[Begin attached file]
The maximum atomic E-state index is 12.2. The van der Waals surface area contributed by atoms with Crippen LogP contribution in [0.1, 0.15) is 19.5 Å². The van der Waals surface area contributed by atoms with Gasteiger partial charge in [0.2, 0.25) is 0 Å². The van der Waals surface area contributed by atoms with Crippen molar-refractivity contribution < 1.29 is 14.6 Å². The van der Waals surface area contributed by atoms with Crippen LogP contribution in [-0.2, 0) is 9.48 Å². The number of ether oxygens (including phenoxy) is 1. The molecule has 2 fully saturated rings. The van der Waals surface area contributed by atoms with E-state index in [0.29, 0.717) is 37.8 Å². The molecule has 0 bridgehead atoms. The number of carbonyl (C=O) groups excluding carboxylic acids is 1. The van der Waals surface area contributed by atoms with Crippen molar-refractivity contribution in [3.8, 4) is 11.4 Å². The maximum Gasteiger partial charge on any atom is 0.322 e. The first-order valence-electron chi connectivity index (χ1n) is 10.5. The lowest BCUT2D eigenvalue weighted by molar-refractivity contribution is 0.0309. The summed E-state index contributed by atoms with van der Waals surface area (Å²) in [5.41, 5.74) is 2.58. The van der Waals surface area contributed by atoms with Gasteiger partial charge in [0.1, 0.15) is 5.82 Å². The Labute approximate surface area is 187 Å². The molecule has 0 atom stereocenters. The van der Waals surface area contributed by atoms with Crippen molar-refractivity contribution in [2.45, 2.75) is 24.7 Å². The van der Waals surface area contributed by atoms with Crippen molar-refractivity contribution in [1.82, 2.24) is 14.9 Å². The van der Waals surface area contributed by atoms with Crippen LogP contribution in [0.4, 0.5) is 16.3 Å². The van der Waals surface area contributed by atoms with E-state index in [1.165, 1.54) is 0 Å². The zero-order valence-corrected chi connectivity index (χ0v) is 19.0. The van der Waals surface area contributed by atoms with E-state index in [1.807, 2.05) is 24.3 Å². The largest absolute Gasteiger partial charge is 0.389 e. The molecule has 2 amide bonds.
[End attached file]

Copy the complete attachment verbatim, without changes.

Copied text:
The maximum atomic E-state index is 12.2. The van der Waals surface area contributed by atoms with Crippen LogP contribution in [0.1, 0.15) is 19.5 Å². The van der Waals surface area contributed by atoms with Gasteiger partial charge in [0.2, 0.25) is 0 Å². The van der Waals surface area contributed by atoms with Crippen molar-refractivity contribution < 1.29 is 14.6 Å². The van der Waals surface area contributed by atoms with Crippen LogP contribution in [-0.2, 0) is 9.48 Å². The number of ether oxygens (including phenoxy) is 1. The molecule has 2 fully saturated rings. The van der Waals surface area contributed by atoms with E-state index in [0.29, 0.717) is 37.8 Å². The molecule has 0 bridgehead atoms. The number of carbonyl (C=O) groups excluding carboxylic acids is 1. The van der Waals surface area contributed by atoms with Crippen molar-refractivity contribution in [3.8, 4) is 11.4 Å². The maximum Gasteiger partial charge on any atom is 0.322 e. The first-order valence-electron chi connectivity index (χ1n) is 10.5. The lowest BCUT2D eigenvalue weighted by molar-refractivity contribution is 0.0309. The summed E-state index contributed by atoms with van der Waals surface area (Å²) in [5.41, 5.74) is 2.58. The van der Waals surface area contributed by atoms with Gasteiger partial charge in [0.1, 0.15) is 5.82 Å². The Labute approximate surface area is 187 Å². The molecule has 0 atom stereocenters. The van der Waals surface area contributed by atoms with Crippen molar-refractivity contribution in [2.45, 2.75) is 24.7 Å². The van der Waals surface area contributed by atoms with Crippen molar-refractivity contribution in [1.82, 2.24) is 14.9 Å². The van der Waals surface area contributed by atoms with Crippen LogP contribution in [0.4, 0.5) is 16.3 Å². The van der Waals surface area contributed by atoms with E-state index in [1.165, 1.54) is 0 Å². The zero-order valence-corrected chi connectivity index (χ0v) is 19.0. The van der Waals surface area contributed by atoms with E-state index in [1.807, 2.05) is 24.3 Å². The largest absolute Gasteiger partial charge is 0.389 e. The molecule has 2 amide bonds.